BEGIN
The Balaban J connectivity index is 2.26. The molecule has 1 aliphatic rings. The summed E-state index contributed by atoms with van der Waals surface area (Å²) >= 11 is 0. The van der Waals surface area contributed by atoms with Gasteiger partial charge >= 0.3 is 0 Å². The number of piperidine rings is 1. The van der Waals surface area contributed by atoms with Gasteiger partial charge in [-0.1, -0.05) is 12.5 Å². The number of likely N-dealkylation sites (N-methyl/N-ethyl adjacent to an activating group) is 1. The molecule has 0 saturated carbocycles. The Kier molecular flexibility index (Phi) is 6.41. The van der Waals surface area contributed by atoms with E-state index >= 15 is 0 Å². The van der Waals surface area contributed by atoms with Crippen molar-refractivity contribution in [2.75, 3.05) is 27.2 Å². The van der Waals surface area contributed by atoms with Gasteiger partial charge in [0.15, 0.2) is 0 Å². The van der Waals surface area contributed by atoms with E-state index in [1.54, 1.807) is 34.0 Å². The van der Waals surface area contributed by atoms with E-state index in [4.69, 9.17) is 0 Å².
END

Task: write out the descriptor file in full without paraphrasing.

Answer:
The Balaban J connectivity index is 2.26. The molecule has 1 aliphatic rings. The summed E-state index contributed by atoms with van der Waals surface area (Å²) >= 11 is 0. The van der Waals surface area contributed by atoms with Gasteiger partial charge >= 0.3 is 0 Å². The number of piperidine rings is 1. The van der Waals surface area contributed by atoms with Gasteiger partial charge in [-0.1, -0.05) is 12.5 Å². The number of likely N-dealkylation sites (N-methyl/N-ethyl adjacent to an activating group) is 1. The molecule has 0 saturated carbocycles. The Kier molecular flexibility index (Phi) is 6.41. The van der Waals surface area contributed by atoms with E-state index >= 15 is 0 Å². The van der Waals surface area contributed by atoms with Crippen molar-refractivity contribution in [2.75, 3.05) is 27.2 Å². The van der Waals surface area contributed by atoms with Gasteiger partial charge in [0.15, 0.2) is 0 Å². The van der Waals surface area contributed by atoms with E-state index in [1.54, 1.807) is 34.0 Å². The van der Waals surface area contributed by atoms with E-state index in [4.69, 9.17) is 0 Å².